Spanish Archaeologists Plot Remarkable Rescue of Ancient Phoenician Ship
A Phoenician trading vessel that sank off the coast of Spain around 2,500 years ago has been rendered in high-resolution 3D maps. As a precursor of plans to rescue the shipwreck, piece-by-piece, in what will be a very complicated underwater puzzle.
The 2,500-year-old Phoenician vessel is submerged 60 meters (196.85 ft) from the Playa de la Isla beach of Mazarrón, a municipality in the southeastern Spanish region of Murcia on the Iberian Peninsula. A team of researchers from the University of Valencia-Institute of Nautical Archaeology recently created 3D maps to better understand the sunken vessel’s condition. Now, they will design a recovery plan to save the ship from a storm that might destroy it forever.
Divers from the University of Valencia mapping the 2,500-year-old Phoenician ship. (Jose A Moya / Regional Government of Murcia)
560 Hours Mapping Ancient Fissures at Phoenician Shipwreck
Before becoming known as Mazarrón, this site was an ancient Phoenician settlement known as Mazar. With its natural harbor, the location attracted maritime trade and cultural exchange. Phoenician ships sailed into Mazar loaded with luxury pottery and metalwork. Over time, the site became an ancient hub of commerce, where goods from distant lands were traded.
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The ship has been named Mazarrón II, after the region it was discovered. A Reuters report described the eight-meter-long (26.25 ft) ship as “a unique piece of ancient maritime engineering.” Archaeologist Carlos de Juan, from the University of Valencia-Institute of Nautical Archaeology , who is in charge of the project, told Reuters that a team of nine technicians from the University of Valencia spent “over 560 hours of scuba diving in June” mapping all of the ship's cracks and fissures.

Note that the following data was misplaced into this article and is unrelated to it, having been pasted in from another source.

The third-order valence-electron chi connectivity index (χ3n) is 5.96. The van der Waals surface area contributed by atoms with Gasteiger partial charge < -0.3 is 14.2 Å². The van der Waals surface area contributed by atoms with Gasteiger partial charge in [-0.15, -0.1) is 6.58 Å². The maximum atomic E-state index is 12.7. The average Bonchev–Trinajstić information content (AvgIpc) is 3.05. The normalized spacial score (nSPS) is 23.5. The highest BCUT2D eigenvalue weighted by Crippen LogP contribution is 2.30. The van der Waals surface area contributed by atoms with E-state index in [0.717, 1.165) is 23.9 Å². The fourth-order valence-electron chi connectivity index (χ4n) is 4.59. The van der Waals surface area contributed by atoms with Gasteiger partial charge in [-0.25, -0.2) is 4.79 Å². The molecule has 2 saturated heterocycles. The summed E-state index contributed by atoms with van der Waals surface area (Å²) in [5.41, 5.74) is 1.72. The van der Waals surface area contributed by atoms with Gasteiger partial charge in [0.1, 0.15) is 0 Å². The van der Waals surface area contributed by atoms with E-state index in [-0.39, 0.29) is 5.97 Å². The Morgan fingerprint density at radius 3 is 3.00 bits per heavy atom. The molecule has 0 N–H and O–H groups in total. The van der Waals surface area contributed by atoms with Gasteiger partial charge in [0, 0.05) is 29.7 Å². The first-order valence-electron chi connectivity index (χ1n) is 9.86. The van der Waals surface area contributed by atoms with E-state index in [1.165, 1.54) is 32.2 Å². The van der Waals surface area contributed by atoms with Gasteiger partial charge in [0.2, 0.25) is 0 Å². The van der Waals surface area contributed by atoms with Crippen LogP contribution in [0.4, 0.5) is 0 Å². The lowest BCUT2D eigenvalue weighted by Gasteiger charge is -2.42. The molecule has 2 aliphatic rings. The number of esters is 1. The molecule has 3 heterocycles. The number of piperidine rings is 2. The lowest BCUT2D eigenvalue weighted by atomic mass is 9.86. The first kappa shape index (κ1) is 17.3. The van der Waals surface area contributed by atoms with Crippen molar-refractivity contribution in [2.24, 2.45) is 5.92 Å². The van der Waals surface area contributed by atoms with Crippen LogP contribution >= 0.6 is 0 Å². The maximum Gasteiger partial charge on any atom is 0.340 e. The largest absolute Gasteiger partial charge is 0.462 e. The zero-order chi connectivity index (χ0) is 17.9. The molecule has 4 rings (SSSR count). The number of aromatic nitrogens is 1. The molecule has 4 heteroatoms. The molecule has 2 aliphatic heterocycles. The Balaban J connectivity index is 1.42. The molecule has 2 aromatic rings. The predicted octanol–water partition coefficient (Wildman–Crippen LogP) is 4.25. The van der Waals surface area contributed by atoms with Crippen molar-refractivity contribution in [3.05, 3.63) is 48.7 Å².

By mapping the Phoenician ship, archaeologists have been able to come up with a plan to save it. ( Ministerio de Cultura y Deporte )
3D Mapping Provides Recovery Plan for Phoenician Ship
Based on their mapping, the team is now constructing a recovery plan which will unfold next summer. The project will be arduous indeed, as the ship will be “extracted piece by piece,” explained an article on Marine Insight . The researchers plan on extracting the sections of the ship using the existing cracks, and after all of the parts are ashore it will be painstakingly reassembled like a puzzle. Carlos de Juan also highlighted that the ship has to be recovered now, to reduce the anxiety that spreads around the university every time “a big storm arrives.”
The ancient trading ship currently lies about 1.7 meters (5.6 ft) deep in the Mediterranean Sea. It was discovered three decades ago, after having lain hidden in deep sediment for more than two millennia. Nevertheless, modern constructions on the shore have affected the way the sea flows around this part of the Iberian Peninsula.
The Mazarrón II is a fragile vessel which is currently surrounded by sandbags and a metal structure that provide protection. However, the ancient hull is sinking into the seabed, fast, and it threatens to crush the protective structure.
Charting the Tracks of Phoenician Maritime Traders
The Phoenicians set sail from coastal areas of present-day Lebanon and Syria, establishing trading outposts and colonies across the Mediterranean between 1,500 BC to 300 BC. Spanish historians speculate that the Phoenician ship was built around 580 BC and was used to ship metals such as lead from the Iberian Peninsula to other trading hubs.
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The two main Phoenician trading hubs in the Mediterranean were Carthage and Tyre. Carthage, located in present-day Tunisia, was a powerful Phoenician city-state and a significant trading center that grew into a major maritime power, controlling vast trade networks and dominating Mediterranean commerce.
Tyre, located in modern-day Lebanon, was another prominent Phoenician trading hub that was renowned for its seafaring and trading capabilities. Traders from Tyre established Phoenician colonies and conducted extensive maritime trade throughout the Mediterranean, including the transportation of valuable goods such as purple dye , timber, and metals.
Top image: Divers at the site of the Phoenician ship. Source: Jose A Moya / Regional Government of Murcia
By Ashley Cowie